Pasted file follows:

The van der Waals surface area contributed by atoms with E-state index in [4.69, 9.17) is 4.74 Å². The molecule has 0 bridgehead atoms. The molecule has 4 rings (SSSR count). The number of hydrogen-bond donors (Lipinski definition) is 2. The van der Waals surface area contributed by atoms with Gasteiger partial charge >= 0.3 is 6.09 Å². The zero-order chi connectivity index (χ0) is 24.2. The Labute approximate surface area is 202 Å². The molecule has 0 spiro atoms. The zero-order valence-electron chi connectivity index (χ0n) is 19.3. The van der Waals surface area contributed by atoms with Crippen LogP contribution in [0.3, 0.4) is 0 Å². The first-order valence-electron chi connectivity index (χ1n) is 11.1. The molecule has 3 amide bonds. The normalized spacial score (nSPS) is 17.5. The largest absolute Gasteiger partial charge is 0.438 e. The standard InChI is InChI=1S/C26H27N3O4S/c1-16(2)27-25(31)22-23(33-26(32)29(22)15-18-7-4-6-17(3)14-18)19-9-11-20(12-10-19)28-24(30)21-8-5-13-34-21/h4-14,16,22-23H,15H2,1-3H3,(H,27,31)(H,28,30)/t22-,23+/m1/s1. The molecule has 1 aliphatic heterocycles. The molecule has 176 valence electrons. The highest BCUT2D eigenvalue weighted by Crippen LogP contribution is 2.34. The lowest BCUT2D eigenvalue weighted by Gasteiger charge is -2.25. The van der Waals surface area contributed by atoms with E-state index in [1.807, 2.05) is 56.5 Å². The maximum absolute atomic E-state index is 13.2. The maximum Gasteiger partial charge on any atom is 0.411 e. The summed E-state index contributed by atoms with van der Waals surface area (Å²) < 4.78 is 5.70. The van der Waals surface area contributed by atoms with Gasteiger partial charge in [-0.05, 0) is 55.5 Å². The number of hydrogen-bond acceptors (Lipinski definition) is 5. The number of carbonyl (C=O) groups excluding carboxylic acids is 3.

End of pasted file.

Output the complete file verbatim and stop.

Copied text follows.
The van der Waals surface area contributed by atoms with E-state index in [4.69, 9.17) is 4.74 Å². The molecule has 0 bridgehead atoms. The molecule has 4 rings (SSSR count). The number of hydrogen-bond donors (Lipinski definition) is 2. The van der Waals surface area contributed by atoms with Gasteiger partial charge >= 0.3 is 6.09 Å². The zero-order chi connectivity index (χ0) is 24.2. The Labute approximate surface area is 202 Å². The molecule has 0 spiro atoms. The zero-order valence-electron chi connectivity index (χ0n) is 19.3. The van der Waals surface area contributed by atoms with Crippen LogP contribution in [0.3, 0.4) is 0 Å². The first-order valence-electron chi connectivity index (χ1n) is 11.1. The molecule has 3 amide bonds. The normalized spacial score (nSPS) is 17.5. The largest absolute Gasteiger partial charge is 0.438 e. The standard InChI is InChI=1S/C26H27N3O4S/c1-16(2)27-25(31)22-23(33-26(32)29(22)15-18-7-4-6-17(3)14-18)19-9-11-20(12-10-19)28-24(30)21-8-5-13-34-21/h4-14,16,22-23H,15H2,1-3H3,(H,27,31)(H,28,30)/t22-,23+/m1/s1. The molecule has 1 aliphatic heterocycles. The molecule has 176 valence electrons. The highest BCUT2D eigenvalue weighted by Crippen LogP contribution is 2.34. The lowest BCUT2D eigenvalue weighted by Gasteiger charge is -2.25. The van der Waals surface area contributed by atoms with E-state index in [1.807, 2.05) is 56.5 Å². The maximum absolute atomic E-state index is 13.2. The maximum Gasteiger partial charge on any atom is 0.411 e. The summed E-state index contributed by atoms with van der Waals surface area (Å²) < 4.78 is 5.70. The van der Waals surface area contributed by atoms with Gasteiger partial charge in [-0.05, 0) is 55.5 Å². The number of hydrogen-bond acceptors (Lipinski definition) is 5. The number of carbonyl (C=O) groups excluding carboxylic acids is 3.